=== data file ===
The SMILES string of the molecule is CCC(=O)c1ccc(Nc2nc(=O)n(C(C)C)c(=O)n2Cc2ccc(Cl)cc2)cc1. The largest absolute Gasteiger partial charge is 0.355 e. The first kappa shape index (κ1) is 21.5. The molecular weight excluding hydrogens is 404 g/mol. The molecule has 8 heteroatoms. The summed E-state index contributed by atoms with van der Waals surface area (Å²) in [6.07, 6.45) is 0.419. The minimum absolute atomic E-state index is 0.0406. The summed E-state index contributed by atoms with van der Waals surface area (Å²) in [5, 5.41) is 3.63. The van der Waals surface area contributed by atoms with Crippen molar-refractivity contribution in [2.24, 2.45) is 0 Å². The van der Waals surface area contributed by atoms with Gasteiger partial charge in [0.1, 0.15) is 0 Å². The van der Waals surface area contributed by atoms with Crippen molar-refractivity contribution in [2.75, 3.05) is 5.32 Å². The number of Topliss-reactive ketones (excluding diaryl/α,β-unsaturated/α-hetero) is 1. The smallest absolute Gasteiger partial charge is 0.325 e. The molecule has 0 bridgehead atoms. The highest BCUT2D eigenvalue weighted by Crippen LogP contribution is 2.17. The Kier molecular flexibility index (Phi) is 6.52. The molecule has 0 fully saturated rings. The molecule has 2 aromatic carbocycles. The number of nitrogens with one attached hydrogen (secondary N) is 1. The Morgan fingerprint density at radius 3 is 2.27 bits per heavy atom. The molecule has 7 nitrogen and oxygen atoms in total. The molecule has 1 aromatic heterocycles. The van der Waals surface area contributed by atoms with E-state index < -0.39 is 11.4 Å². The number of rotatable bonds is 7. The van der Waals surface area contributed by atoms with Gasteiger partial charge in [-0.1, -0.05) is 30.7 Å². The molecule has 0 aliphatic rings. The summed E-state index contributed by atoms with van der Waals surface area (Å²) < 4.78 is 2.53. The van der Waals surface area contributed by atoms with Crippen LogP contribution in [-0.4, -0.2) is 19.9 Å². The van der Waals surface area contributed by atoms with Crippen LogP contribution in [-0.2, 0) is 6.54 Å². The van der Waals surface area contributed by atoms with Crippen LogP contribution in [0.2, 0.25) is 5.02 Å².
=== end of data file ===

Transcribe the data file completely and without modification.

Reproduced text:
The SMILES string of the molecule is CCC(=O)c1ccc(Nc2nc(=O)n(C(C)C)c(=O)n2Cc2ccc(Cl)cc2)cc1. The largest absolute Gasteiger partial charge is 0.355 e. The first kappa shape index (κ1) is 21.5. The molecular weight excluding hydrogens is 404 g/mol. The molecule has 8 heteroatoms. The summed E-state index contributed by atoms with van der Waals surface area (Å²) in [6.07, 6.45) is 0.419. The minimum absolute atomic E-state index is 0.0406. The summed E-state index contributed by atoms with van der Waals surface area (Å²) in [5, 5.41) is 3.63. The van der Waals surface area contributed by atoms with Crippen molar-refractivity contribution in [2.24, 2.45) is 0 Å². The van der Waals surface area contributed by atoms with Gasteiger partial charge in [0.1, 0.15) is 0 Å². The van der Waals surface area contributed by atoms with Crippen molar-refractivity contribution in [2.75, 3.05) is 5.32 Å². The number of Topliss-reactive ketones (excluding diaryl/α,β-unsaturated/α-hetero) is 1. The smallest absolute Gasteiger partial charge is 0.325 e. The molecule has 0 bridgehead atoms. The highest BCUT2D eigenvalue weighted by Crippen LogP contribution is 2.17. The Kier molecular flexibility index (Phi) is 6.52. The molecule has 0 fully saturated rings. The molecule has 2 aromatic carbocycles. The number of nitrogens with one attached hydrogen (secondary N) is 1. The Morgan fingerprint density at radius 3 is 2.27 bits per heavy atom. The molecule has 7 nitrogen and oxygen atoms in total. The molecule has 1 aromatic heterocycles. The van der Waals surface area contributed by atoms with E-state index < -0.39 is 11.4 Å². The number of rotatable bonds is 7. The van der Waals surface area contributed by atoms with Gasteiger partial charge in [-0.1, -0.05) is 30.7 Å². The molecule has 0 aliphatic rings. The summed E-state index contributed by atoms with van der Waals surface area (Å²) < 4.78 is 2.53. The van der Waals surface area contributed by atoms with Crippen LogP contribution in [-0.4, -0.2) is 19.9 Å². The van der Waals surface area contributed by atoms with Crippen LogP contribution in [-0.2, 0) is 6.54 Å². The van der Waals surface area contributed by atoms with Crippen LogP contribution in [0.2, 0.25) is 5.02 Å².